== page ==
A month or so after Nelly was again found in the service of a coloured alien, tugging away with another weak gin at what she calls a “two-fella saw.” For her task of sleeper-cutting her reward would probably be a handful of rice and a dose of opium per day.
Nelly is now at her leisure within a mile or so from the place of her birth, hardly conscious of the feat represented by her solitary pilgrimage. Occasionally she has the company of her tall and indifferent boy. She enjoys the society of her relations, and indulges as oft as may be in exhilarating misunderstandings with them. Without a vehement squabble now and again life would be intolerably insipid. Anger, accompanied by fluent abuse, is to her a kind of spiritual blood-letting for the casement of her suddenly plethoric temperament. But such is of her frailty. Proof of her strength of purpose, has it not been given?
In her youth Maria gave promise of a rare condition among coastal blacks — tendency to width and breadth. As she grew in bulk she seemed, if not to decrease in stature, at least to remain stationary. Thus it was that her figure became perfect.
If there be one feature of animal physiology more adorable than aught else in the eyes of the lords of the soil, it is fat — fat under any and every circumstance. They admire it in animals of the chase, and the paltry, greasy relics of a feast may be smeared over the body with something of the pride and gratification derivable in other and cleaner walks of life from perfumed powder, pink and white.
Being fat and shiny as a girl, Maria had keen and ardent lovers. She was an adorable novelty.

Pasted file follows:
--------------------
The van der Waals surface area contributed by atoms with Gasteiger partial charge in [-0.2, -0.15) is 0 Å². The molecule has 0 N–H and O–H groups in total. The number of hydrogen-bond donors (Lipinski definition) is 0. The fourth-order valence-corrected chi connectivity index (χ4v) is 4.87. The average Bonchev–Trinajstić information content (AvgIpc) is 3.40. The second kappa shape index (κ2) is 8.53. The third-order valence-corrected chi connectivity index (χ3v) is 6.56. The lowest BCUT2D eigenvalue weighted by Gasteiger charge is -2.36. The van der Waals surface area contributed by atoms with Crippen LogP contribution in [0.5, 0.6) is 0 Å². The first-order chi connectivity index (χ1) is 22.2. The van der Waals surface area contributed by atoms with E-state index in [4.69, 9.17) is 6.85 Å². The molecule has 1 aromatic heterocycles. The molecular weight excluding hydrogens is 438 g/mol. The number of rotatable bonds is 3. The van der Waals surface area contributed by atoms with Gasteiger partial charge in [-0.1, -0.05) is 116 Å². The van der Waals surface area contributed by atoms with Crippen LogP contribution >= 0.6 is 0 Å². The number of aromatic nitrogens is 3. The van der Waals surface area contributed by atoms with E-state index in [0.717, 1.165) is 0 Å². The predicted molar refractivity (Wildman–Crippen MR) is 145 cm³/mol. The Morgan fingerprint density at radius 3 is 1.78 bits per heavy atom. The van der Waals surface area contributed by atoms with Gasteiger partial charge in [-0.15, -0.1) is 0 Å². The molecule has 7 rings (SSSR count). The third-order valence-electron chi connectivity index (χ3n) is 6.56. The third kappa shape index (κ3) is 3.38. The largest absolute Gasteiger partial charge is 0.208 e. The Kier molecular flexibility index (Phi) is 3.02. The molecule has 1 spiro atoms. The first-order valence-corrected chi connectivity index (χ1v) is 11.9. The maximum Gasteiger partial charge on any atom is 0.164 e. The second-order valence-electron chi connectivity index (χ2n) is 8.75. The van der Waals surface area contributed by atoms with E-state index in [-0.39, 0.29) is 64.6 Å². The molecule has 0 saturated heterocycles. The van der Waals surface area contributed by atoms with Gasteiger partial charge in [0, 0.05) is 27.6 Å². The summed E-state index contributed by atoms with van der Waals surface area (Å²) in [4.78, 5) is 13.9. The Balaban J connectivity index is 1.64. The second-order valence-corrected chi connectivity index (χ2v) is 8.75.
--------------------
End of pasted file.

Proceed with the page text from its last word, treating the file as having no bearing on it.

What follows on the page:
Blacks do not gaze into the faces of their sweethearts. They have never found chaste delight in the writing of woeful ballads to their mistress’s eyebrows, or to the glorification of their snubby and expansive noses. If any of Maria’s admirers had been lyrical, her buxom condition would have been the theme of their idealisations. In time she became the mother of children, still retaining that charming superiority of bulk which excited the rage of sisters whose skins did not shine, whose flesh did not quiver whensoever they walked, talked, or even smiled.
No marvel that her matrimonial experiences were the comment of the camp and gave rise to many differences, but, since placidity and fat have been known among so-called civilised peoples to blend in the individual, Maria’s demeanour called for no comment. It was not her fault, but the flightiness and whimsicality of Nature which had contrived to make her the belle of the camp. And why not enjoy the obvious admiration of the stalwart youths as well as the discomfort of the sisters who had not an ounce of irresistible fascination of which to boast.